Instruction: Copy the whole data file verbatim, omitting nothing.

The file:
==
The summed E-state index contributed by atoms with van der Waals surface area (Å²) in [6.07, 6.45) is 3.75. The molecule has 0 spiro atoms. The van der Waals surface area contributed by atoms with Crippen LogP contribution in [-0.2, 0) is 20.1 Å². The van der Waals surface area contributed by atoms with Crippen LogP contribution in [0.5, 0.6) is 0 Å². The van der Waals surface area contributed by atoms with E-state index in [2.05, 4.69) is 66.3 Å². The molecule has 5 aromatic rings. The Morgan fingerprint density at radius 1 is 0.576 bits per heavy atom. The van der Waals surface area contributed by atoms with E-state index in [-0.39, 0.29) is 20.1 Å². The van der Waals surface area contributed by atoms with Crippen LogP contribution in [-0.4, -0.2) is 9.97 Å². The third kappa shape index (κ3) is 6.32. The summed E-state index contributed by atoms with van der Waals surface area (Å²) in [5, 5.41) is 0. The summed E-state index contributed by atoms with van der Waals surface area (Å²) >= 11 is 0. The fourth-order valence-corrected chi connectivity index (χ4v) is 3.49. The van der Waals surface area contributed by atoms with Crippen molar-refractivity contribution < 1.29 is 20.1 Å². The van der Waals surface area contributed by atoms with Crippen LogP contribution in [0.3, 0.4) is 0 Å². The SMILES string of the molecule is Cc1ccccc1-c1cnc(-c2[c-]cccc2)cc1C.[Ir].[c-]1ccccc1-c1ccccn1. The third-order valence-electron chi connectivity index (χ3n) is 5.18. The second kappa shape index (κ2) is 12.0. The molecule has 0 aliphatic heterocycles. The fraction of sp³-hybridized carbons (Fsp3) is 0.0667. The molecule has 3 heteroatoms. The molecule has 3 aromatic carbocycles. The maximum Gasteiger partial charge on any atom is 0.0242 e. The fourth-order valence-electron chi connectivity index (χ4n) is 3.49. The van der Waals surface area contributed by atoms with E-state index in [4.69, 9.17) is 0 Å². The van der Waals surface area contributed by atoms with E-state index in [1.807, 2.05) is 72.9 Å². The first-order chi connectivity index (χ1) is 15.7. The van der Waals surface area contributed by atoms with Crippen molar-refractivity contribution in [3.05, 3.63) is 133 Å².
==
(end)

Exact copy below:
The summed E-state index contributed by atoms with van der Waals surface area (Å²) in [6.07, 6.45) is 3.75. The molecule has 0 spiro atoms. The van der Waals surface area contributed by atoms with Crippen LogP contribution in [-0.2, 0) is 20.1 Å². The van der Waals surface area contributed by atoms with Crippen LogP contribution in [0.5, 0.6) is 0 Å². The van der Waals surface area contributed by atoms with E-state index in [2.05, 4.69) is 66.3 Å². The molecule has 5 aromatic rings. The Morgan fingerprint density at radius 1 is 0.576 bits per heavy atom. The van der Waals surface area contributed by atoms with E-state index in [-0.39, 0.29) is 20.1 Å². The van der Waals surface area contributed by atoms with Crippen LogP contribution in [-0.4, -0.2) is 9.97 Å². The third kappa shape index (κ3) is 6.32. The summed E-state index contributed by atoms with van der Waals surface area (Å²) in [5, 5.41) is 0. The summed E-state index contributed by atoms with van der Waals surface area (Å²) >= 11 is 0. The fourth-order valence-corrected chi connectivity index (χ4v) is 3.49. The van der Waals surface area contributed by atoms with Crippen molar-refractivity contribution < 1.29 is 20.1 Å². The van der Waals surface area contributed by atoms with Crippen LogP contribution in [0.3, 0.4) is 0 Å². The SMILES string of the molecule is Cc1ccccc1-c1cnc(-c2[c-]cccc2)cc1C.[Ir].[c-]1ccccc1-c1ccccn1. The third-order valence-electron chi connectivity index (χ3n) is 5.18. The second kappa shape index (κ2) is 12.0. The molecule has 0 aliphatic heterocycles. The fraction of sp³-hybridized carbons (Fsp3) is 0.0667. The molecule has 3 heteroatoms. The molecule has 3 aromatic carbocycles. The maximum Gasteiger partial charge on any atom is 0.0242 e. The fourth-order valence-electron chi connectivity index (χ4n) is 3.49. The van der Waals surface area contributed by atoms with E-state index in [4.69, 9.17) is 0 Å². The van der Waals surface area contributed by atoms with E-state index in [1.807, 2.05) is 72.9 Å². The first-order chi connectivity index (χ1) is 15.7. The van der Waals surface area contributed by atoms with Crippen molar-refractivity contribution in [3.05, 3.63) is 133 Å².